The metaphysical theory that the external world is not physical but is in fact mental or psychical. The epistemological claim that reality is best explained in terms of psychic phenomena like minds, spirits, or ideas instead of in terms of matter. The ethical device of positing an action, person, political organization, or state of being that is free of all the imperfections that characterize actual actions, persons, political organizations and states of being.
The debate over whether the individual or the whole is primary: ethically, semantically, ontologically, or epistemologically. For instance, the ontological individualist claims that individual elements are independent and self-existent whereas for the holist they are interdependent and constituted by the qualities of others. The ontological individualist claims, and the holist denies, that all complex phenomena are reducible; for the holist some qualities only emerge at the level of the whole.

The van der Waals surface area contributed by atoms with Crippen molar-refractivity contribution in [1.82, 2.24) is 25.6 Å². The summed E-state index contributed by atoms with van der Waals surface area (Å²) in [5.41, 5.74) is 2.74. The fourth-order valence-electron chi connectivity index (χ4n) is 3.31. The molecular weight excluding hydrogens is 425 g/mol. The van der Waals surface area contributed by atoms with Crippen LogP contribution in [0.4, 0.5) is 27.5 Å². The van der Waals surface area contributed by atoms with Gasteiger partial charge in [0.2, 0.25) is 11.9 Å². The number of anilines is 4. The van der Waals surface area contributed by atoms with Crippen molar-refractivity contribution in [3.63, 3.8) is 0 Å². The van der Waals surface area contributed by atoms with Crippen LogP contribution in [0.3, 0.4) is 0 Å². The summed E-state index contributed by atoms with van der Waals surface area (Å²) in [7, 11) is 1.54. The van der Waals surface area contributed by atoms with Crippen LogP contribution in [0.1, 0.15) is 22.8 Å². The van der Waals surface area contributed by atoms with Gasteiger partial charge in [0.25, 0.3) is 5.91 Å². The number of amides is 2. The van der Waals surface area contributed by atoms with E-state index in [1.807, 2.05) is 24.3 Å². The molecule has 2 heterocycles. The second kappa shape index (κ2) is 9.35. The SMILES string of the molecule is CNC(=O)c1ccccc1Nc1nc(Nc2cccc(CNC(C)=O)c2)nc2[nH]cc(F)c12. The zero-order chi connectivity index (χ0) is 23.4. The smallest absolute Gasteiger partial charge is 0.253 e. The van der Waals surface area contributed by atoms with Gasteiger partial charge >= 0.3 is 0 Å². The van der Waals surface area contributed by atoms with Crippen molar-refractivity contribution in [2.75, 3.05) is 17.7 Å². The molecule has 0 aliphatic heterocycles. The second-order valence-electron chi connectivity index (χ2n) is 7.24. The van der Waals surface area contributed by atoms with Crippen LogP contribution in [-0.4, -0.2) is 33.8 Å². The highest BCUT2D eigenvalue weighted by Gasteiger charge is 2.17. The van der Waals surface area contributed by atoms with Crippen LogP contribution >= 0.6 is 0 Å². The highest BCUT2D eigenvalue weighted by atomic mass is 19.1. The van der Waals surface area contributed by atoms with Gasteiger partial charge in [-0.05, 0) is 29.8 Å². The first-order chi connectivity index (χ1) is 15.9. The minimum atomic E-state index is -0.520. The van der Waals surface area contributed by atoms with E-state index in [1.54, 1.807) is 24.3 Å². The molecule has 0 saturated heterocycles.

The study of the geographical distribution of plants and animals on islands or in isolated locales (“habitat islands”). According to the equilibrium theory of island biogeography, species richness on an island stems from a balance between the number of species added by immigration and the number lost to extirpation. First proposed Edward O. Wilson and Robert H. MacArthur in 1963, the theory is increasingly important to conservation efforts—the creation of habitat islands represents one of the chief threats to biodiversity.